Friends were not something that Lily had. Her life before Calvin wasn't something she talked about or was known about. There were vicious rumors about what she had done before her emergence into the upper echelon. Most of them not true, but she didn't have high society friends. Calvin for that part didn't either.
He was new money. Lily couldn't tell you what he did for a living, but the general idea was that he was an import, export expert on India. That's what his company did. Shipped things from India.
There had never been a time he had bored with the details of his business or she had bothered to ask about them. They had a good enough relationship. It didn't satisfy either of them completely, but the restrictions were something they put up with.
Calvin wanted his wife to come to India with him.
Lily wanted Calvin to hire someone to watch over the company, so he didn't have to travel to India so often.
It was the perfect balance of requests and rejections.
Neither one had a problem saying no.
Most of Lily's companionship came from Calvin's brother Michael and his secretary Cindy Johnson.
Michael was a disappointment to Calvin. If Calvin could make his own way in the world, so could his brother. His brother had made no headway. He was ten years younger then Calvin, and much closer to Lily's age. But, he floated through life on the favors of others.
At some point he got his hands on a good suit and dressed well and socialized. He lived with women and men at their discretion. Living with the best of society. Until they got bored with him. Then, he would just move on.
Now Calvin didn't support this, he didn't give his brother money, but whenever his brother was between benefactors he stayed with Calvin. He'd been at the Bath house for the past six months.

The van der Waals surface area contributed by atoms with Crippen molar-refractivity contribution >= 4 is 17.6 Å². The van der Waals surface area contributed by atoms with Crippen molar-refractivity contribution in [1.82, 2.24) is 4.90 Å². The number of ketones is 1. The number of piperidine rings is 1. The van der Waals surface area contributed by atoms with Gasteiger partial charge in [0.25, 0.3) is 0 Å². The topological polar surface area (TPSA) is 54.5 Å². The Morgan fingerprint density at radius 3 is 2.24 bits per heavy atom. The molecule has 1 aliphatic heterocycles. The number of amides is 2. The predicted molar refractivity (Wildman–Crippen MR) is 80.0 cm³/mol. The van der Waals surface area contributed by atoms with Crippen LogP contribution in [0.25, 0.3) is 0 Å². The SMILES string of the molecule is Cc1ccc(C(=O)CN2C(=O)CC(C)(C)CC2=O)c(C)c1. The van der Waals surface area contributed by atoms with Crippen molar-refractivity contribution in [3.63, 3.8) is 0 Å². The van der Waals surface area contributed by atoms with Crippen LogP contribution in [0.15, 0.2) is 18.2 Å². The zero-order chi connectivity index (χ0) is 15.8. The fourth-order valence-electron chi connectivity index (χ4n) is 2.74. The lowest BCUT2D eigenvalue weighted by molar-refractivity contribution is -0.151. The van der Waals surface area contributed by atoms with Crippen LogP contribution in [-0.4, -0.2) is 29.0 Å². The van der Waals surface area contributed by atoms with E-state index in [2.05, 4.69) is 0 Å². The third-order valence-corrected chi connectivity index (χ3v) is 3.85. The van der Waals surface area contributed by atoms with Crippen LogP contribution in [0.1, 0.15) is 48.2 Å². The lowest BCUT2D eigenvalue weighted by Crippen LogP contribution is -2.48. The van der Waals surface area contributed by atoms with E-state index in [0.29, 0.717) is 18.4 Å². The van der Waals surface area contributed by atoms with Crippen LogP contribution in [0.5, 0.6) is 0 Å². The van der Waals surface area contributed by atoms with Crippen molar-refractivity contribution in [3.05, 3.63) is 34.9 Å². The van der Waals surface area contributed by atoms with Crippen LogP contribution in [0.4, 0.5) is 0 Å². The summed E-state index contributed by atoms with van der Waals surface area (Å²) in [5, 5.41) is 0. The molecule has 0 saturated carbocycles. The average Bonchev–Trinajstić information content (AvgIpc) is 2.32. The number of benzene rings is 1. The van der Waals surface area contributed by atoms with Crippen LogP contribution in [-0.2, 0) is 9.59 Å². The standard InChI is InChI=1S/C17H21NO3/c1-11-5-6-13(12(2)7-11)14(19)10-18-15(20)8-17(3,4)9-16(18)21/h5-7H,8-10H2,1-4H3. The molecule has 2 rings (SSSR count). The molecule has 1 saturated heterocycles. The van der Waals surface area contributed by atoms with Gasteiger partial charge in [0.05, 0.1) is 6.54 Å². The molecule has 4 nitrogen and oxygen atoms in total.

That's how long Calvin had been away.
Even, though most of Calvin's business was in India, he still needed someone at home. That's why he hired Cindy Johnson.
A bright, quick thinking, if plain looking girl, who had just turned 23. She was well paid and when her job demanded her it was all consuming. But, when it didn't. It bordered on being an errand maid for his wife Lily.
It wasn't an inconvenience. There was nothing else for her to do. And, it was never menial tasks like cleaning out the gutters. It was just that she was very bright, and she felt under utilized.
That's what bonded these three people together.
Lily, Michael, and Cindy. They all had a relationship with Calvin Clinton. Love, Family, and Work. If it was in that order.
A lengthy oval table, stretched from one end of the room to another. The three of them sat together. Lily and Michael at one end. Cindy in the middle. They all had breakfast together.
The sun poured in through all the windows. The curtains were drawn back. Lily shielded her eyes. Took a cup in her hand. “You came in late this morning didn't you Michael?”
Her voice was louder, then it might have had to be and he winced. His fingers massaged his temples, “I did get in late, yes.” Michael sipped on the orange juice.
“What were you doing last night?”
“I was out. It's Bath. There's a lot of beautiful women about.”
“There are?” Lily scraped the butter knife across her bread.
“I wouldn't expect you to notice.” He knocked the fedora off his head.
“I would have thought, since you wear that thing so much you would have known it was on your head.”
“Thing?” The tips of his fingers picked it off the ground. “I have more then one of these. Multiple.”
“You don't have to wear it in the house. You can take it off.”
“Cindy. Tell me what do you think about it?”
“Think about what?” she glanced up from her paper.
“Me wearing a hat in the house. How do you feel about it?”
“It is a little early in the morning for a hat. You are eating breakfast,” Cindy paused, “I know I don't care. Wear the hat.”
“I don't think she was agreeing with you,” noted Lily. Just starting to eat her toast.
Michael ignored her, “What's in the paper, Cindy?”
“I think I saw your picture on page seven.”
And, Cindy smiled back. She could tell from his mannerisms that he was a little hungover. Probably would be more hungover if he didn't drink so much. She wondered how much he remembered from the night before.
“No, really what's going on in the world.”
“Bath is boring this time of year. There aren't any tourists to make the headlines.”
“So, no highway robberies or murders.”